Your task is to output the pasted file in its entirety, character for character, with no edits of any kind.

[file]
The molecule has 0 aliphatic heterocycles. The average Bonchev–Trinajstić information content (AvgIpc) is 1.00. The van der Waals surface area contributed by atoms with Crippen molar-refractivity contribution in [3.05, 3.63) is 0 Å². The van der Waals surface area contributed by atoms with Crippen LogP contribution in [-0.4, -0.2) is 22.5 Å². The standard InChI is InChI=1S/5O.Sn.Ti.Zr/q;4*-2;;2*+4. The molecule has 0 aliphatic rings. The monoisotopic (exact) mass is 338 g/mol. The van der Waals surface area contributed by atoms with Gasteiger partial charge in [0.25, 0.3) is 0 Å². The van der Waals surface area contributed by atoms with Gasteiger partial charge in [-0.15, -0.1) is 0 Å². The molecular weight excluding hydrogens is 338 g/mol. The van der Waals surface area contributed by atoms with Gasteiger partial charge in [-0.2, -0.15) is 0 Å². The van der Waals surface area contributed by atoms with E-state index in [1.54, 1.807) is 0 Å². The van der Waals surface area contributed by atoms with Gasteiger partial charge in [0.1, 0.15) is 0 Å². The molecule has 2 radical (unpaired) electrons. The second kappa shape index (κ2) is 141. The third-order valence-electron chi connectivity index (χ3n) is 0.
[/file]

The molecule has 0 aliphatic heterocycles. The average Bonchev–Trinajstić information content (AvgIpc) is 1.00. The van der Waals surface area contributed by atoms with Crippen molar-refractivity contribution in [3.05, 3.63) is 0 Å². The van der Waals surface area contributed by atoms with Crippen LogP contribution in [-0.4, -0.2) is 22.5 Å². The standard InChI is InChI=1S/5O.Sn.Ti.Zr/q;4*-2;;2*+4. The molecule has 0 aliphatic rings. The monoisotopic (exact) mass is 338 g/mol. The van der Waals surface area contributed by atoms with Gasteiger partial charge in [0.25, 0.3) is 0 Å². The van der Waals surface area contributed by atoms with Gasteiger partial charge in [-0.15, -0.1) is 0 Å². The molecular weight excluding hydrogens is 338 g/mol. The van der Waals surface area contributed by atoms with Gasteiger partial charge in [-0.2, -0.15) is 0 Å². The van der Waals surface area contributed by atoms with E-state index in [1.54, 1.807) is 0 Å². The van der Waals surface area contributed by atoms with Gasteiger partial charge in [0.1, 0.15) is 0 Å². The molecule has 2 radical (unpaired) electrons. The second kappa shape index (κ2) is 141. The third-order valence-electron chi connectivity index (χ3n) is 0.